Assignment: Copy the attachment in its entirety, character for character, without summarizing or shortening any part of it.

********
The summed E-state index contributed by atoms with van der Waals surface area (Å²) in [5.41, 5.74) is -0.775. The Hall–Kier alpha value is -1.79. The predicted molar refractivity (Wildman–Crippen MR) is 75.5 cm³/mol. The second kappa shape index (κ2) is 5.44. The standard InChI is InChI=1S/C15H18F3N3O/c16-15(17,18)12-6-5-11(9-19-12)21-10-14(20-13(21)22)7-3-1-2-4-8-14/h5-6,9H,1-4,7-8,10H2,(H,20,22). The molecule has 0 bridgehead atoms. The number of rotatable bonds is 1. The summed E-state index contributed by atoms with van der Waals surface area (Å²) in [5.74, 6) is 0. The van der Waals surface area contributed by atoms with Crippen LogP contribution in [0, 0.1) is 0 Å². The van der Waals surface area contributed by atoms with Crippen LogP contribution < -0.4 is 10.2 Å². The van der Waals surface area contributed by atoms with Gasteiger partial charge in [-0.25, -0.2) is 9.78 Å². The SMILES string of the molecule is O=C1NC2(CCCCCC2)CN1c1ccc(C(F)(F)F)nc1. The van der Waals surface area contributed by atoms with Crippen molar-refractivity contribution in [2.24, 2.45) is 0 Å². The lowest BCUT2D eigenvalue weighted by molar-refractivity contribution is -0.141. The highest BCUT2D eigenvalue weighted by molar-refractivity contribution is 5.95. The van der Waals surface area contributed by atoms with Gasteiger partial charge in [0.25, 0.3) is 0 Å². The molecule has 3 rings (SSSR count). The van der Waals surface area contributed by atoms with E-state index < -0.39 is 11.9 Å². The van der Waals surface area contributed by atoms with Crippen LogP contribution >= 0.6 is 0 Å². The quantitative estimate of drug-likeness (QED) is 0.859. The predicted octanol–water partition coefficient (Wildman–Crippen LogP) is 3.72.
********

The summed E-state index contributed by atoms with van der Waals surface area (Å²) in [5.41, 5.74) is -0.775. The Hall–Kier alpha value is -1.79. The predicted molar refractivity (Wildman–Crippen MR) is 75.5 cm³/mol. The second kappa shape index (κ2) is 5.44. The standard InChI is InChI=1S/C15H18F3N3O/c16-15(17,18)12-6-5-11(9-19-12)21-10-14(20-13(21)22)7-3-1-2-4-8-14/h5-6,9H,1-4,7-8,10H2,(H,20,22). The molecule has 0 bridgehead atoms. The number of rotatable bonds is 1. The summed E-state index contributed by atoms with van der Waals surface area (Å²) in [5.74, 6) is 0. The van der Waals surface area contributed by atoms with Crippen LogP contribution in [0, 0.1) is 0 Å². The van der Waals surface area contributed by atoms with Crippen LogP contribution < -0.4 is 10.2 Å². The van der Waals surface area contributed by atoms with Gasteiger partial charge in [-0.25, -0.2) is 9.78 Å². The SMILES string of the molecule is O=C1NC2(CCCCCC2)CN1c1ccc(C(F)(F)F)nc1. The van der Waals surface area contributed by atoms with Crippen molar-refractivity contribution in [2.24, 2.45) is 0 Å². The lowest BCUT2D eigenvalue weighted by molar-refractivity contribution is -0.141. The highest BCUT2D eigenvalue weighted by molar-refractivity contribution is 5.95. The van der Waals surface area contributed by atoms with Gasteiger partial charge in [0.25, 0.3) is 0 Å². The molecule has 3 rings (SSSR count). The van der Waals surface area contributed by atoms with E-state index < -0.39 is 11.9 Å². The van der Waals surface area contributed by atoms with Crippen LogP contribution >= 0.6 is 0 Å². The quantitative estimate of drug-likeness (QED) is 0.859. The predicted octanol–water partition coefficient (Wildman–Crippen LogP) is 3.72.